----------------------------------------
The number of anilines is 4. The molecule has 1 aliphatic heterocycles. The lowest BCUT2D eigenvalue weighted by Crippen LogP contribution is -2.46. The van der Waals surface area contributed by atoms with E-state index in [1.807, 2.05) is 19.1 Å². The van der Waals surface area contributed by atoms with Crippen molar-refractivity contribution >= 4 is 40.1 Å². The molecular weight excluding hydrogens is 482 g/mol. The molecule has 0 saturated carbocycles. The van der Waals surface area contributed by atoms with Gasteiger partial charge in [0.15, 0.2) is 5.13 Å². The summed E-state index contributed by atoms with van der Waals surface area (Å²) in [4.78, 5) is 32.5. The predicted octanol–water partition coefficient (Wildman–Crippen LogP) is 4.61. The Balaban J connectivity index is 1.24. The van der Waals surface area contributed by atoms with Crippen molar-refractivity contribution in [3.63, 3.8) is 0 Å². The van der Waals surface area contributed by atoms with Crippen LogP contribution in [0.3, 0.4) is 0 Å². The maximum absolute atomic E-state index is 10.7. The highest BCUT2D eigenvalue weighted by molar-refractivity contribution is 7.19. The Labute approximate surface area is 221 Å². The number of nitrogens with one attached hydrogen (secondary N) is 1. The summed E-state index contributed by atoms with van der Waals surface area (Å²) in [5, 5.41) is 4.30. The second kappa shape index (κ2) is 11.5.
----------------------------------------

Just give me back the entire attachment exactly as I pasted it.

The number of anilines is 4. The molecule has 1 aliphatic heterocycles. The lowest BCUT2D eigenvalue weighted by Crippen LogP contribution is -2.46. The van der Waals surface area contributed by atoms with E-state index in [1.807, 2.05) is 19.1 Å². The van der Waals surface area contributed by atoms with Crippen molar-refractivity contribution >= 4 is 40.1 Å². The molecular weight excluding hydrogens is 482 g/mol. The molecule has 0 saturated carbocycles. The van der Waals surface area contributed by atoms with Gasteiger partial charge in [0.15, 0.2) is 5.13 Å². The summed E-state index contributed by atoms with van der Waals surface area (Å²) in [4.78, 5) is 32.5. The predicted octanol–water partition coefficient (Wildman–Crippen LogP) is 4.61. The Balaban J connectivity index is 1.24. The van der Waals surface area contributed by atoms with Crippen molar-refractivity contribution in [3.63, 3.8) is 0 Å². The van der Waals surface area contributed by atoms with Crippen LogP contribution in [0.3, 0.4) is 0 Å². The maximum absolute atomic E-state index is 10.7. The highest BCUT2D eigenvalue weighted by molar-refractivity contribution is 7.19. The Labute approximate surface area is 221 Å². The number of nitrogens with one attached hydrogen (secondary N) is 1. The summed E-state index contributed by atoms with van der Waals surface area (Å²) in [5, 5.41) is 4.30. The second kappa shape index (κ2) is 11.5.